Oct. 30—David Dzurec, Ph.D., gave his University of Scranton students a writing prompt. Their computers completed the assignment.

The exercise about the history of the Jesuits was more about examining the answers artificial intelligence could provide — and how students can do better.

As the use of AI grows and becomes accessible to the general public, Northeast Pennsylvania teachers and students are starting to use it, too.

From fears of plagiarism and academic dishonesty to using the technology as a research tool, AI can have substantial impacts on education.

“We need to understand how it works, how our students can use it, and what they need to do to be more than that tool,” said Dzurec, the university’s interim dean of the College of Arts and Sciences. “It’s going to impact them in both their academics and careers more broadly.”

Growing technology

Artificial intelligence refers to the intelligence of machines or software, making it possible for the machines to learn from experience and perform human-like tasks. Examples of AI range from self-driving cars to home assistants, such as an Amazon-powered Alexa, or the predictive text function on a smartphone.

Educators see opportunities to use AI-powered capabilities, such as speech recognition, to increase support available to students with disabilities or multilingual learners. Teachers also want to explore how AI can enable writing or improving lessons, according to the U.S. Department of Education’s Office of Educational Technology.

Possibilities also bring risk.

“Useful, powerful functionality can also be accompanied with new data privacy and security risks,” according to the department. “Educators recognize that AI can automatically produce output that is inappropriate or wrong. They have noted new ways in which students may represent others’ work as their own. They are well-aware of ‘teachable moments’ and pedagogical strategies that a human teacher can address but are undetected or misunderstood by AI models.”

Exploring uses

Local universities have started to address the possible academic dishonesty that could occur with AI technology, such as ChatGPT. The website allows the user to enter a prompt or question, and ChatGPT generates a response — even an essay.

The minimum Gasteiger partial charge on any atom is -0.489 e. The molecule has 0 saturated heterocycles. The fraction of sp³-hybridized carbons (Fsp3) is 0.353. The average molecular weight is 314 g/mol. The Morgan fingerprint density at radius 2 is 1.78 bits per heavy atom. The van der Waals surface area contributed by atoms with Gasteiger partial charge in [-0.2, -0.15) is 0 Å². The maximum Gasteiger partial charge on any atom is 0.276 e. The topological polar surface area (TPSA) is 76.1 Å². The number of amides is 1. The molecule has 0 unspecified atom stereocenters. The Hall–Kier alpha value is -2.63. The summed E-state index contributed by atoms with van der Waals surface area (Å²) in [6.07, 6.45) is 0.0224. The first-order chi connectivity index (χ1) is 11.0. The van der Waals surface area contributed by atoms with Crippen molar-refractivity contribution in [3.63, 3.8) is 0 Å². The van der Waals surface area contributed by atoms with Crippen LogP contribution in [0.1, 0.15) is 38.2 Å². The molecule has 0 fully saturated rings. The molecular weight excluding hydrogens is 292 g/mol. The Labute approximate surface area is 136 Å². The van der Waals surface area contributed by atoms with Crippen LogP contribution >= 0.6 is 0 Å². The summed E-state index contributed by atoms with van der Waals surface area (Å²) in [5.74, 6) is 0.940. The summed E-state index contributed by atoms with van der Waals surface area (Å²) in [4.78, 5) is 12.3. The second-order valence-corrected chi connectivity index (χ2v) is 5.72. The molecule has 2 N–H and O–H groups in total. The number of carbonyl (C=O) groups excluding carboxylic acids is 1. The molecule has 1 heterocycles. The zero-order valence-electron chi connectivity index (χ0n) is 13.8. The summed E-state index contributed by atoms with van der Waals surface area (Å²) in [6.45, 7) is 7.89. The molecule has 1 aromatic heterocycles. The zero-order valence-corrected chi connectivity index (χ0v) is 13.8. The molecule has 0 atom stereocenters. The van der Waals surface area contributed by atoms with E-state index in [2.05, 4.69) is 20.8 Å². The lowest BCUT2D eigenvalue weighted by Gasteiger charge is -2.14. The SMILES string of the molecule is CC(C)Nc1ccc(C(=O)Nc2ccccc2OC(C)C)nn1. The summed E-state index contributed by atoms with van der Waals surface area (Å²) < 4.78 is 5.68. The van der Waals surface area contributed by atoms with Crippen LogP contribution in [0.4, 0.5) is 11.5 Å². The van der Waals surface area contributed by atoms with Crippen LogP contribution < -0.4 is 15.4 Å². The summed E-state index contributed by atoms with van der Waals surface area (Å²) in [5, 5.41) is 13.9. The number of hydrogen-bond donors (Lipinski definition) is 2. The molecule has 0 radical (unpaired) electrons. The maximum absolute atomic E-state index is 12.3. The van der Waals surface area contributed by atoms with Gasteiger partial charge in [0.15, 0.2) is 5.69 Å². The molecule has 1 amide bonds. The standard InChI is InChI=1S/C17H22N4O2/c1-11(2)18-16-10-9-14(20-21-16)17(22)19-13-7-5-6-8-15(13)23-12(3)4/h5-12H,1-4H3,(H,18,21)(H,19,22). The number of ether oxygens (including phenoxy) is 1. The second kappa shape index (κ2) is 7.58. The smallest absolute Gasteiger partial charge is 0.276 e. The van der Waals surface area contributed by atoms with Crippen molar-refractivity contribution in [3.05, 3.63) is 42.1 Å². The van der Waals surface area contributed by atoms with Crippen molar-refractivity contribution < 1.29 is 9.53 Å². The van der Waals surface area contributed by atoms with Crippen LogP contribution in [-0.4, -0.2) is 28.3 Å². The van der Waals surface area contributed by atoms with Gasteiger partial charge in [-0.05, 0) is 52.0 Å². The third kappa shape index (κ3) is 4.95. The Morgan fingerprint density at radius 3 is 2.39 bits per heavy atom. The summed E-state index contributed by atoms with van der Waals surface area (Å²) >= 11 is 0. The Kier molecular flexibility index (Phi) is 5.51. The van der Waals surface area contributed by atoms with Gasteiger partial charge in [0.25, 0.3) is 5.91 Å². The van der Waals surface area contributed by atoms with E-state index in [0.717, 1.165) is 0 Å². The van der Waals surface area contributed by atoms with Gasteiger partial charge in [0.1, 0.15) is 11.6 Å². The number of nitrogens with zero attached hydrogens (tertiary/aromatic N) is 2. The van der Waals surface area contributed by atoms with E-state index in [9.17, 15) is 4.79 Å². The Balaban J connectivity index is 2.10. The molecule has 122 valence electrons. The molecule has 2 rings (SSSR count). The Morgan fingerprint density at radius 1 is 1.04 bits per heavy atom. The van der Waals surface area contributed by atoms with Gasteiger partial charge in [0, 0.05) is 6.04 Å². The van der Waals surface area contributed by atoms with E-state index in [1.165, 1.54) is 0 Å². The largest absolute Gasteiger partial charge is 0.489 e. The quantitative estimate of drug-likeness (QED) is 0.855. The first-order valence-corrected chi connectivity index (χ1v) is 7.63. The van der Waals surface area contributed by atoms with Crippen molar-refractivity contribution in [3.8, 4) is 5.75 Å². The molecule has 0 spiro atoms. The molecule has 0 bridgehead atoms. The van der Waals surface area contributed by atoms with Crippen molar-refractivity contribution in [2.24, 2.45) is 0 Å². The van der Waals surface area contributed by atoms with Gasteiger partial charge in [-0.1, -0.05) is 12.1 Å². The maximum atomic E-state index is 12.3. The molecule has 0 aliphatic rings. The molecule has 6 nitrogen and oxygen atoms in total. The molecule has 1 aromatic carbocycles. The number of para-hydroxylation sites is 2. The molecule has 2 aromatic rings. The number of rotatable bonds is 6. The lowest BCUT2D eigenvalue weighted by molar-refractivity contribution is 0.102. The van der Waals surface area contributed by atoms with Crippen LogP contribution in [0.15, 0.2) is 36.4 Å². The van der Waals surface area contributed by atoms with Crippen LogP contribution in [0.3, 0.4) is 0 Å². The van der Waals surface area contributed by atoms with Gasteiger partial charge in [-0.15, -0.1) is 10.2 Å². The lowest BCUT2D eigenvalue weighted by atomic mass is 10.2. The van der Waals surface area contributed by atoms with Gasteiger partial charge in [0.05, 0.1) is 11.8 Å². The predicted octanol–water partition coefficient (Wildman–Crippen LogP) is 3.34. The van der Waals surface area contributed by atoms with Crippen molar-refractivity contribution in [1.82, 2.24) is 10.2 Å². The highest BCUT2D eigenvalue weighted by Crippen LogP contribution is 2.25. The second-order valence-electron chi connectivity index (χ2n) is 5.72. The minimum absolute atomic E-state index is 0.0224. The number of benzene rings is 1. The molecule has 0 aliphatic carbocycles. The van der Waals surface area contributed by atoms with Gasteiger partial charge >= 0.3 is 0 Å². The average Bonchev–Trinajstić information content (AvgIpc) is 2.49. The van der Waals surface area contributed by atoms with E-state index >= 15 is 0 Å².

Wilkes University recently updated its plagiarism policy, including language cautioning students about unauthorized use of AI or machine-learning software, said Ben Toll, Ph.D., assistant professor of political science.

Professors use “AI detector” software when they suspect dishonesty, and some professors’ suspicions have been confirmed, he said.

“It forces us as faculty and professors to think about the type of assignments we’re giving and the type or writing prompts we’re giving,” Toll said. “How do we create assignments that are AI-proof?”

School districts have also started to explore artificial intelligence and how it could help — or hinder — education.

Abington Heights recently surveyed middle and high school students, parents and teachers about the use of AI and the perceptions around it.

The district will establish committees of students, parents, teachers and administrators to have open discussions about AI, said Assistant Superintendent Maggie Vitale, Ed.D.

“AI is quickly evolving. We want to better understand the impact. Then we will be able to make informed decisions to guide the development of procedures and possibly policies surrounding the utilization of AI within our schools,” she said.

“Technological advances continue to be developed at a rapid pace. As educators, we need to seek an understanding of how to leverage these advances but still sustain the highest level of academic integrity.”

As school districts and college professors learn how to deal with AI, faculty in computer science departments teach their students how to use it and develop it. That includes understanding ethical issues, said Amy Sliva, Ph.D., computer science program director at King’s College.

“It’s really new, and it’s hard to immediately figure out how to integrate it into the classroom,” Sliva said. “How can we think of this as a thing that works for students, to enhance their education, rather than a thing that has a negative impact?”

Teresa Grettano, Ph.D., an associate professor at the University of Scranton, had her writing students put a prompt into ChatGPT. The students analyzed where it fell short and how it lacked depth and sophistication.

She worries that if students use AI, they will miss the learning and development that comes with writing, including generation of ideas and critical thinking.

“I don’t want to sound too ominous, but I’m very, very concerned about the impact it will have on education,” Grettano said. “It’s not just about producing the work. It’s the learning that happens throughout the process.

“If that is taken away, if students skip that part, then their learning isn’t what it is now. We’ve got to address it in some way. It’s here.”

Contact the writer: shofius@scrantontimes.com; 570-348-9133; @hofiushallTT on Twitter.

Source link